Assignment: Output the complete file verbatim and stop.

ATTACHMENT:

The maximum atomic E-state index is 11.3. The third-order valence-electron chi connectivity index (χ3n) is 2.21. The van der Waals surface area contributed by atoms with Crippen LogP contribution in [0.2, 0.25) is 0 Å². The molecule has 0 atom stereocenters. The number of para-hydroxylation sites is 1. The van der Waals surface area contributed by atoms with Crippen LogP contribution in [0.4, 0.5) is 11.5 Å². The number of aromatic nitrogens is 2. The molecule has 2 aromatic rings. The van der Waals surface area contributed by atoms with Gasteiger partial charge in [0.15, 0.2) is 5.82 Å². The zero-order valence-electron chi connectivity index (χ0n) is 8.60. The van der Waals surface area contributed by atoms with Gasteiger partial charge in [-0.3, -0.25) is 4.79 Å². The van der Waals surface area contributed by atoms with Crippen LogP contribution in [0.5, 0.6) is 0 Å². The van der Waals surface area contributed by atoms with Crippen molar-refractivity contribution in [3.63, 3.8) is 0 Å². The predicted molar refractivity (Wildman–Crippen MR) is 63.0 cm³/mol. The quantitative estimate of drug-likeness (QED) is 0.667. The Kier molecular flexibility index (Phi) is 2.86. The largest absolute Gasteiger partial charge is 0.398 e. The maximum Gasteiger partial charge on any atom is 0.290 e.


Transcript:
The maximum atomic E-state index is 11.3. The third-order valence-electron chi connectivity index (χ3n) is 2.21. The van der Waals surface area contributed by atoms with Crippen LogP contribution in [0.2, 0.25) is 0 Å². The molecule has 0 atom stereocenters. The number of para-hydroxylation sites is 1. The van der Waals surface area contributed by atoms with Crippen LogP contribution in [0.4, 0.5) is 11.5 Å². The number of aromatic nitrogens is 2. The molecule has 2 aromatic rings. The van der Waals surface area contributed by atoms with Gasteiger partial charge in [0.15, 0.2) is 5.82 Å². The zero-order valence-electron chi connectivity index (χ0n) is 8.60. The van der Waals surface area contributed by atoms with Gasteiger partial charge in [-0.3, -0.25) is 4.79 Å². The van der Waals surface area contributed by atoms with Crippen LogP contribution in [0.5, 0.6) is 0 Å². The van der Waals surface area contributed by atoms with Crippen molar-refractivity contribution in [3.63, 3.8) is 0 Å². The predicted molar refractivity (Wildman–Crippen MR) is 63.0 cm³/mol. The quantitative estimate of drug-likeness (QED) is 0.667. The Kier molecular flexibility index (Phi) is 2.86. The largest absolute Gasteiger partial charge is 0.398 e. The maximum Gasteiger partial charge on any atom is 0.290 e.